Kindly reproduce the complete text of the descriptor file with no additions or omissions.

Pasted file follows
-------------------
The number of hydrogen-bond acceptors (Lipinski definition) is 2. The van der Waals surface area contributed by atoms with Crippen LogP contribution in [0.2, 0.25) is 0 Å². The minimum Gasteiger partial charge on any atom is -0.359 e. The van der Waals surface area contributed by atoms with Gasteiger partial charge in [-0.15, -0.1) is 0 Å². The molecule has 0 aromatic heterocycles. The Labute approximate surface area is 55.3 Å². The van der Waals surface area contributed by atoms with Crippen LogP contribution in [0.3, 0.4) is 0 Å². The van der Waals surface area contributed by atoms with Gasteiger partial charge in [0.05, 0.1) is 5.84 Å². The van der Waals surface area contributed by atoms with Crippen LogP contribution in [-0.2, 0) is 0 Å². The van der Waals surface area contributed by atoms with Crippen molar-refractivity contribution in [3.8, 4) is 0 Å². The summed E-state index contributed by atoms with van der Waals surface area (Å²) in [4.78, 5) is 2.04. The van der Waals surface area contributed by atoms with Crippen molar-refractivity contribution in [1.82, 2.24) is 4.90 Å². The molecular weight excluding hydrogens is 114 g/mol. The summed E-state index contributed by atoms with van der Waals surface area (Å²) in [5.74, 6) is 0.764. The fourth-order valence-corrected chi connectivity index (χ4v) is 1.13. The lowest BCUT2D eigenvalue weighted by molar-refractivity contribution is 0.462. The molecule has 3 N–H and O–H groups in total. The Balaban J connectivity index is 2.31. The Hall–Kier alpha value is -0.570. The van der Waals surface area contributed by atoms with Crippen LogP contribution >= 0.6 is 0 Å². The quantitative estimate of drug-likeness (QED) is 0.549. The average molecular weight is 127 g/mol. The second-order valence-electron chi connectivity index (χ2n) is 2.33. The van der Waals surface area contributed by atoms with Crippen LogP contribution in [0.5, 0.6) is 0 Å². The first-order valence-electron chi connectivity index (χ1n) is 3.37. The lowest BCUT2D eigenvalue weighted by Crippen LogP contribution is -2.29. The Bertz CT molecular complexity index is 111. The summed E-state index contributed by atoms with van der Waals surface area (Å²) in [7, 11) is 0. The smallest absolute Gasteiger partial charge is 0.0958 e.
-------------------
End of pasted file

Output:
The number of hydrogen-bond acceptors (Lipinski definition) is 2. The van der Waals surface area contributed by atoms with Crippen LogP contribution in [0.2, 0.25) is 0 Å². The minimum Gasteiger partial charge on any atom is -0.359 e. The van der Waals surface area contributed by atoms with Gasteiger partial charge in [-0.15, -0.1) is 0 Å². The molecule has 0 aromatic heterocycles. The Labute approximate surface area is 55.3 Å². The van der Waals surface area contributed by atoms with Crippen LogP contribution in [0.3, 0.4) is 0 Å². The van der Waals surface area contributed by atoms with Gasteiger partial charge in [0.05, 0.1) is 5.84 Å². The van der Waals surface area contributed by atoms with Crippen LogP contribution in [-0.2, 0) is 0 Å². The van der Waals surface area contributed by atoms with Crippen molar-refractivity contribution in [3.8, 4) is 0 Å². The summed E-state index contributed by atoms with van der Waals surface area (Å²) in [4.78, 5) is 2.04. The van der Waals surface area contributed by atoms with Crippen molar-refractivity contribution in [1.82, 2.24) is 4.90 Å². The molecular weight excluding hydrogens is 114 g/mol. The summed E-state index contributed by atoms with van der Waals surface area (Å²) in [5.74, 6) is 0.764. The fourth-order valence-corrected chi connectivity index (χ4v) is 1.13. The lowest BCUT2D eigenvalue weighted by molar-refractivity contribution is 0.462. The molecule has 3 N–H and O–H groups in total. The Balaban J connectivity index is 2.31. The Hall–Kier alpha value is -0.570. The van der Waals surface area contributed by atoms with Crippen LogP contribution >= 0.6 is 0 Å². The quantitative estimate of drug-likeness (QED) is 0.549. The average molecular weight is 127 g/mol. The second-order valence-electron chi connectivity index (χ2n) is 2.33. The van der Waals surface area contributed by atoms with Crippen LogP contribution in [0.5, 0.6) is 0 Å². The first-order valence-electron chi connectivity index (χ1n) is 3.37. The lowest BCUT2D eigenvalue weighted by Crippen LogP contribution is -2.29. The Bertz CT molecular complexity index is 111. The summed E-state index contributed by atoms with van der Waals surface area (Å²) in [7, 11) is 0. The smallest absolute Gasteiger partial charge is 0.0958 e.